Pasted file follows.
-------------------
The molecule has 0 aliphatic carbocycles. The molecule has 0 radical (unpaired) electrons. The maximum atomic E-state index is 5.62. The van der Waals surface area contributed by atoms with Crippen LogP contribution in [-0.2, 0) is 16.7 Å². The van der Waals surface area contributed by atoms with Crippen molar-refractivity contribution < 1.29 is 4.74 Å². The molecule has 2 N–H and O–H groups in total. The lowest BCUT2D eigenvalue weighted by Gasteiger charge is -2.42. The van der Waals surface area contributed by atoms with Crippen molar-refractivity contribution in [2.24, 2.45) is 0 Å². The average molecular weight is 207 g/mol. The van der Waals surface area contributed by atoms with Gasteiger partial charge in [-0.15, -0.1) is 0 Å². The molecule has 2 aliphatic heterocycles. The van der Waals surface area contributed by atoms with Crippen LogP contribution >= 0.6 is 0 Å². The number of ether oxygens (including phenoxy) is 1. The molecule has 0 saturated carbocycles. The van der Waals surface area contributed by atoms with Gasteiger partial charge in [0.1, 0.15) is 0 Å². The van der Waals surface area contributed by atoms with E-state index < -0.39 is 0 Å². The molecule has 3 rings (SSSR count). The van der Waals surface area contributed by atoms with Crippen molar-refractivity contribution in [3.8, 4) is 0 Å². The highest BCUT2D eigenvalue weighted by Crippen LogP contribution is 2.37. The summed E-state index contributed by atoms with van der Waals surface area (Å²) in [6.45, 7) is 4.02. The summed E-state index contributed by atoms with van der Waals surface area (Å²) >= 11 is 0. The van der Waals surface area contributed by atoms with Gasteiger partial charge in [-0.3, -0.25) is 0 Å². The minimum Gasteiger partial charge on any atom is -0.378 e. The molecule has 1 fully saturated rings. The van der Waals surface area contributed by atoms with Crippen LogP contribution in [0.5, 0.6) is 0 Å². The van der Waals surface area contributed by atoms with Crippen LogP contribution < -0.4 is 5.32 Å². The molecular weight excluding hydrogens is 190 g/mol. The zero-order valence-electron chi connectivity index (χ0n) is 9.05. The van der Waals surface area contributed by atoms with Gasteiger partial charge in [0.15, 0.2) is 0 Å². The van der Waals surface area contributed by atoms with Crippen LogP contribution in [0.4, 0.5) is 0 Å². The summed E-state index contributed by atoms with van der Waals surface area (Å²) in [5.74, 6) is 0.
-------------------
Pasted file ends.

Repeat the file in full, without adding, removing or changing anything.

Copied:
The molecule has 0 aliphatic carbocycles. The molecule has 0 radical (unpaired) electrons. The maximum atomic E-state index is 5.62. The van der Waals surface area contributed by atoms with Crippen LogP contribution in [-0.2, 0) is 16.7 Å². The van der Waals surface area contributed by atoms with Crippen molar-refractivity contribution < 1.29 is 4.74 Å². The molecule has 2 N–H and O–H groups in total. The lowest BCUT2D eigenvalue weighted by Gasteiger charge is -2.42. The van der Waals surface area contributed by atoms with Crippen molar-refractivity contribution in [2.24, 2.45) is 0 Å². The average molecular weight is 207 g/mol. The van der Waals surface area contributed by atoms with Gasteiger partial charge in [-0.15, -0.1) is 0 Å². The molecule has 2 aliphatic heterocycles. The van der Waals surface area contributed by atoms with Crippen LogP contribution >= 0.6 is 0 Å². The number of ether oxygens (including phenoxy) is 1. The molecule has 0 saturated carbocycles. The van der Waals surface area contributed by atoms with Gasteiger partial charge in [0.1, 0.15) is 0 Å². The van der Waals surface area contributed by atoms with E-state index < -0.39 is 0 Å². The molecule has 3 rings (SSSR count). The van der Waals surface area contributed by atoms with Crippen molar-refractivity contribution in [3.8, 4) is 0 Å². The highest BCUT2D eigenvalue weighted by Crippen LogP contribution is 2.37. The summed E-state index contributed by atoms with van der Waals surface area (Å²) in [6.45, 7) is 4.02. The summed E-state index contributed by atoms with van der Waals surface area (Å²) >= 11 is 0. The van der Waals surface area contributed by atoms with Gasteiger partial charge in [-0.3, -0.25) is 0 Å². The minimum Gasteiger partial charge on any atom is -0.378 e. The molecule has 1 fully saturated rings. The van der Waals surface area contributed by atoms with Crippen LogP contribution in [0.5, 0.6) is 0 Å². The van der Waals surface area contributed by atoms with Crippen LogP contribution < -0.4 is 5.32 Å². The molecular weight excluding hydrogens is 190 g/mol. The zero-order valence-electron chi connectivity index (χ0n) is 9.05. The van der Waals surface area contributed by atoms with Gasteiger partial charge in [0.15, 0.2) is 0 Å². The van der Waals surface area contributed by atoms with Crippen LogP contribution in [0.4, 0.5) is 0 Å². The summed E-state index contributed by atoms with van der Waals surface area (Å²) in [5.74, 6) is 0.